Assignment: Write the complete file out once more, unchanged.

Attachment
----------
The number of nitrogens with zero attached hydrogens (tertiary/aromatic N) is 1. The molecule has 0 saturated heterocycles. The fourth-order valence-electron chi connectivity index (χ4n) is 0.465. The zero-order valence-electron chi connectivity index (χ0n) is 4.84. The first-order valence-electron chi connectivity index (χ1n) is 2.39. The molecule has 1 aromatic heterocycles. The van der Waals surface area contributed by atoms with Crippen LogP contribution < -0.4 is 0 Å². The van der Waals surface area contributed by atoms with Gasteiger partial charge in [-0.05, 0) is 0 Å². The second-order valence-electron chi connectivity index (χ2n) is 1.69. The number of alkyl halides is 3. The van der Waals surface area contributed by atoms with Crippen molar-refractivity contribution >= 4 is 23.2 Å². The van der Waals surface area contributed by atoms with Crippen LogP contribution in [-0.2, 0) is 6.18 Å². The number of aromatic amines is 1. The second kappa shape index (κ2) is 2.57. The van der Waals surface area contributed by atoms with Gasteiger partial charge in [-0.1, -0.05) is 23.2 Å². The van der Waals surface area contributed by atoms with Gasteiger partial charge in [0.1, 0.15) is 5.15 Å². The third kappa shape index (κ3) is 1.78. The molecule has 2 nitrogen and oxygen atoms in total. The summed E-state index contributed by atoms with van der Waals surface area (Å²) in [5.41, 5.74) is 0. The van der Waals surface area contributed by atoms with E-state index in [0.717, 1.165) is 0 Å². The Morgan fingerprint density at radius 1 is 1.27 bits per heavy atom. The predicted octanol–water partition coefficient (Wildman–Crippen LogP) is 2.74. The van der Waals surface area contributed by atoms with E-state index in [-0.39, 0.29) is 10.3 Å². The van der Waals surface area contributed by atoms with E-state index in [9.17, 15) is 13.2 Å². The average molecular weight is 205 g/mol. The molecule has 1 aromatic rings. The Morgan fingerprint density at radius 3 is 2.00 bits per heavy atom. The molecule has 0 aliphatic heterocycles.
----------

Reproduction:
The number of nitrogens with zero attached hydrogens (tertiary/aromatic N) is 1. The molecule has 0 saturated heterocycles. The fourth-order valence-electron chi connectivity index (χ4n) is 0.465. The zero-order valence-electron chi connectivity index (χ0n) is 4.84. The first-order valence-electron chi connectivity index (χ1n) is 2.39. The molecule has 1 aromatic heterocycles. The van der Waals surface area contributed by atoms with Crippen LogP contribution < -0.4 is 0 Å². The van der Waals surface area contributed by atoms with Gasteiger partial charge in [-0.05, 0) is 0 Å². The second-order valence-electron chi connectivity index (χ2n) is 1.69. The number of alkyl halides is 3. The van der Waals surface area contributed by atoms with Crippen molar-refractivity contribution >= 4 is 23.2 Å². The van der Waals surface area contributed by atoms with Crippen LogP contribution in [-0.2, 0) is 6.18 Å². The number of aromatic amines is 1. The second kappa shape index (κ2) is 2.57. The van der Waals surface area contributed by atoms with Gasteiger partial charge in [-0.1, -0.05) is 23.2 Å². The van der Waals surface area contributed by atoms with Gasteiger partial charge in [0.1, 0.15) is 5.15 Å². The third kappa shape index (κ3) is 1.78. The molecule has 2 nitrogen and oxygen atoms in total. The summed E-state index contributed by atoms with van der Waals surface area (Å²) in [5.41, 5.74) is 0. The van der Waals surface area contributed by atoms with E-state index in [0.717, 1.165) is 0 Å². The Morgan fingerprint density at radius 1 is 1.27 bits per heavy atom. The predicted octanol–water partition coefficient (Wildman–Crippen LogP) is 2.74. The van der Waals surface area contributed by atoms with E-state index in [-0.39, 0.29) is 10.3 Å². The van der Waals surface area contributed by atoms with E-state index in [9.17, 15) is 13.2 Å². The average molecular weight is 205 g/mol. The molecule has 1 aromatic rings. The Morgan fingerprint density at radius 3 is 2.00 bits per heavy atom. The molecule has 0 aliphatic heterocycles.